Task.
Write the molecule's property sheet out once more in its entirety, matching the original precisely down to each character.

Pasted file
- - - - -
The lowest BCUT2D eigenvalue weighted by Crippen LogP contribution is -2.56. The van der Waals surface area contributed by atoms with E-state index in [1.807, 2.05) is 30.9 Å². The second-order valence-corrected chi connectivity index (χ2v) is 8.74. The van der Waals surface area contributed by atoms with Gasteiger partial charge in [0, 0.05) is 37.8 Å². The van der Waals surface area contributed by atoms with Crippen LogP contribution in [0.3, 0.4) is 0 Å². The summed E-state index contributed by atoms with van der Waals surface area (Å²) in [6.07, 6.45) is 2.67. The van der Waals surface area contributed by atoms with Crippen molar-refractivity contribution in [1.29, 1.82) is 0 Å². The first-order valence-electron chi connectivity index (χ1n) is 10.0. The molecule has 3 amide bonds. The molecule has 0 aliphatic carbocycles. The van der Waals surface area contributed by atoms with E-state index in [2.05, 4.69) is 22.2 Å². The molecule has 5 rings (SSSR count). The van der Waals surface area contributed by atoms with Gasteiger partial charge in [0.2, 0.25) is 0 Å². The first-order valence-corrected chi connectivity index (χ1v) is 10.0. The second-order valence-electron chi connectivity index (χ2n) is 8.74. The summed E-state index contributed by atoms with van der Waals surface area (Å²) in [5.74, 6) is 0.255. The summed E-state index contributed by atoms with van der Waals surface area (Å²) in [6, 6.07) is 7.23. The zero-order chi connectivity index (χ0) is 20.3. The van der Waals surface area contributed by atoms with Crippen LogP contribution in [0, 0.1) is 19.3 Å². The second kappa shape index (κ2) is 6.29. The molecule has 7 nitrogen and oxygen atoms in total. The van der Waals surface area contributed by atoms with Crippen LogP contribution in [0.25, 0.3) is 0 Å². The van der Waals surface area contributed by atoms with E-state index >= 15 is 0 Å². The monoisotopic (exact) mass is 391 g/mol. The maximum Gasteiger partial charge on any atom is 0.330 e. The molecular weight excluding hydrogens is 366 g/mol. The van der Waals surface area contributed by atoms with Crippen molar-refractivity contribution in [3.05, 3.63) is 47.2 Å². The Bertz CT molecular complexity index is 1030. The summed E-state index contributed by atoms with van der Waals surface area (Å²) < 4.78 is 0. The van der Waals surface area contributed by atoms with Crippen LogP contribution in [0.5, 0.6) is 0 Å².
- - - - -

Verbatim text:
The lowest BCUT2D eigenvalue weighted by Crippen LogP contribution is -2.56. The van der Waals surface area contributed by atoms with E-state index in [1.807, 2.05) is 30.9 Å². The second-order valence-corrected chi connectivity index (χ2v) is 8.74. The van der Waals surface area contributed by atoms with Gasteiger partial charge in [0, 0.05) is 37.8 Å². The van der Waals surface area contributed by atoms with Crippen LogP contribution in [0.3, 0.4) is 0 Å². The summed E-state index contributed by atoms with van der Waals surface area (Å²) in [6.07, 6.45) is 2.67. The van der Waals surface area contributed by atoms with Crippen molar-refractivity contribution in [1.29, 1.82) is 0 Å². The first-order valence-electron chi connectivity index (χ1n) is 10.0. The molecule has 3 amide bonds. The molecule has 0 aliphatic carbocycles. The van der Waals surface area contributed by atoms with E-state index in [2.05, 4.69) is 22.2 Å². The molecule has 5 rings (SSSR count). The van der Waals surface area contributed by atoms with Gasteiger partial charge in [0.2, 0.25) is 0 Å². The first-order valence-corrected chi connectivity index (χ1v) is 10.0. The second-order valence-electron chi connectivity index (χ2n) is 8.74. The summed E-state index contributed by atoms with van der Waals surface area (Å²) in [5.74, 6) is 0.255. The summed E-state index contributed by atoms with van der Waals surface area (Å²) in [6, 6.07) is 7.23. The zero-order chi connectivity index (χ0) is 20.3. The van der Waals surface area contributed by atoms with Crippen LogP contribution in [0, 0.1) is 19.3 Å². The second kappa shape index (κ2) is 6.29. The molecule has 7 nitrogen and oxygen atoms in total. The van der Waals surface area contributed by atoms with Crippen LogP contribution in [0.25, 0.3) is 0 Å². The van der Waals surface area contributed by atoms with E-state index >= 15 is 0 Å². The monoisotopic (exact) mass is 391 g/mol. The maximum Gasteiger partial charge on any atom is 0.330 e. The molecular weight excluding hydrogens is 366 g/mol. The van der Waals surface area contributed by atoms with Crippen molar-refractivity contribution in [3.05, 3.63) is 47.2 Å². The Bertz CT molecular complexity index is 1030. The summed E-state index contributed by atoms with van der Waals surface area (Å²) < 4.78 is 0. The van der Waals surface area contributed by atoms with Crippen LogP contribution in [0.5, 0.6) is 0 Å².